Opting in/out

Employers must also manage requests from employees to join or leave the pension scheme which can be done at any time during their employment. Requests must be acted upon within one month from the date of the request. Employees that request to leave the scheme are said to be opting out and as such the business is obliged to cease taking money out of their pay to put into their pension scheme, as well as arranging a full refund of what has been paid to date.

Records must be kept of how the business has met, and is continuing to meet, its legal duties regarding pensions. The information that must be kept includes;

  • Employee details (names, addresses etc.)
  • When the money was paid into the scheme
  • Requests to join or leave the scheme, and
  • Pension scheme reference numbers for each employee

These records must be kept for at least 6 years except for those requesting to leave the scheme, which must be kept for 4 years.

Of course, maintaining contributions is a legal obligation of the employer as well. Payments must continuously be made to the scheme every time the business runs its payroll. This is monitored by the government and any failures to comply with the legal duty can result in further action.

Employers should also be aware of any updates to the laws around pension schemes. On 6th April 2019, the minimum pension contribution amount rose. Businesses must now pay a minimum of 3% of an employee’s wages into their pension scheme and the total combined payments of the business and its employees must be no less than 8%. Failure to comply with the new regulations can lead to fines and even court action.

The final consideration of employers regards re-enrolment. Every three years employees must be put back into a pension scheme if they have previously left it. Failure to re-enrol employees and declare re-enrolment is met with fines. The declaration of re-enrolment must explain how the business has met its legal enrolment duties.

What happens if these obligations aren’t met?

Escalating Penalty Notices (EPNs) are one of the most common penalties issued for non-compliance, issued for a failure to comply with statutory notices, which direct employers to comply with their duties and pay any late or outstanding contributions. The penalty is prescribed at anywhere between £50 and £10,000 per day, depending on the size of the business. Daily fines carry huge financial implications for businesses, especially those that may only be making slight profits or even newer businesses targeting to break even.

Employers may also be penalised with a civil penalty for failure to pay due contributions. These penalties are much larger and can be any value up to £50,000. Again the financial burden this places on businesses can be catastrophic and may force them into bankruptcy and administration. In more severe cases the employer may even face court action, which doesn’t just carry financial implications but damage to the business’ reputation also which may tarnish the ability to attract the top talent from the labour force.

Our team can help you with implementing pension schemes, engaging your teams and provide further advice on other HR strategies. Just book a free consultation or contact one of our Employment Law Advisors on 0161 603 2156.

Our working lives increasingly are run in the digital domain making it crucial to remember who supports businesses with day to day tasks, queries and agendas, something National IT Professionals Day helps to champion.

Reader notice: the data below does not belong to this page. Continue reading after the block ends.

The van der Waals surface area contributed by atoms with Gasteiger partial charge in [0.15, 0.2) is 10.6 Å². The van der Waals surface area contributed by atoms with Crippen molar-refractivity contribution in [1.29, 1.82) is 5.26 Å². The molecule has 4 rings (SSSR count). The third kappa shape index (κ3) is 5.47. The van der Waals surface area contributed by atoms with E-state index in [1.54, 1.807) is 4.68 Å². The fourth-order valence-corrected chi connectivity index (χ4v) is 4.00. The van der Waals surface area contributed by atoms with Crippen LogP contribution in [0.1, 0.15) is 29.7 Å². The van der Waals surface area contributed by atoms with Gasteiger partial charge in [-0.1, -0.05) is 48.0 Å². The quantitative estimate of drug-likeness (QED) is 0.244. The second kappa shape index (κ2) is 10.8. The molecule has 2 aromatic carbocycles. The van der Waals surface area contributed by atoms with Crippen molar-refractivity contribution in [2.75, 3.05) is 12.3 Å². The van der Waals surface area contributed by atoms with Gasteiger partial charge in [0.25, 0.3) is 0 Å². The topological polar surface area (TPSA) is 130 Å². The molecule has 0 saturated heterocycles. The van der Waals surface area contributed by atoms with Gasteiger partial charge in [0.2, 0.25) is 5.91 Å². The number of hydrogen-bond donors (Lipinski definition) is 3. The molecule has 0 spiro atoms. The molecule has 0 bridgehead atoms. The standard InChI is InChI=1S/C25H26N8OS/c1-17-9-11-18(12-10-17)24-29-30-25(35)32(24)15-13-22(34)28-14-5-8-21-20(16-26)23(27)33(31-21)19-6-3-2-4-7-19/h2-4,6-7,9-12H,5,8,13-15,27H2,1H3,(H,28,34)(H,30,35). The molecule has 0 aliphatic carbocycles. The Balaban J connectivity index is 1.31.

It is hard to imagine living in the world with no digital devices; advancements in technology have allowed anyone, anywhere to be connected, propelled business success as well as expanding industries.

Recognising your IT professionals

With the increase in business usage of technology, the challenges and volatile threats that are constantly being faced by IT professionals, it is important to recognise that they are keeping entire organisations safe.

A Lieberman software report worryingly found that 74% of IT professionals work at least some unpaid overtime each week and that 34% reported that they worked 15 hours extra per week. When they are making sure to stabilise and secure systems, fix faults and help to support colleagues 24/7, making sure to say a simple ‘Thank You’ goes a long way in providing these employees get the recognition they deserve, as well as helping to boost employee satisfaction.

According to a global survey of more than 12,000 workers at PWC found that employers don’t acknowledge IT professionals skill or efforts with under half (46%) saying that their company does not value employees who are technologically savvy.

HR challenges for IT professionals

With the introduction of all new technology it is crucial to keep the safeguarding of the business, employees and customers front of mind. There is a raft of legislation which informs HR policies, ensuring that everyone is protected, including:

  • Computer Misuse Act 1900
  • General Data Protection Regulation 2018
  • Freedom of Information Act 2002
  • Regulation of Investigatory Powers Act 2000
  • Telecommunications Regulation 2000
  • Consumer protection Act 1987

Companies need to keep up to date and adopt new strategies in relation to both legislation and ensure they stay on the right side of the law, something that IT professionals are increasingly important to implementing.

Looking to the future 

As technology is ever-changing, it is important for businesses to keep up to date with any potential disruption it could cause, but also prepare strategies to positively implement future technologies.

Key Technologies of the future as suggested by Forbes include:

  • Practical Augmented Reality
  • Real-Time Language Translation
  • Artificial Intelligence In Mobile Apps
  • Inexpensive, Fast Storage
  • Deep Learning-Based Predictive Analytics
  • AI And Machine Learning Applications

So it’s more important than ever to not only retain your IT professionals but also to attract the best talent to give your business a competitive edge.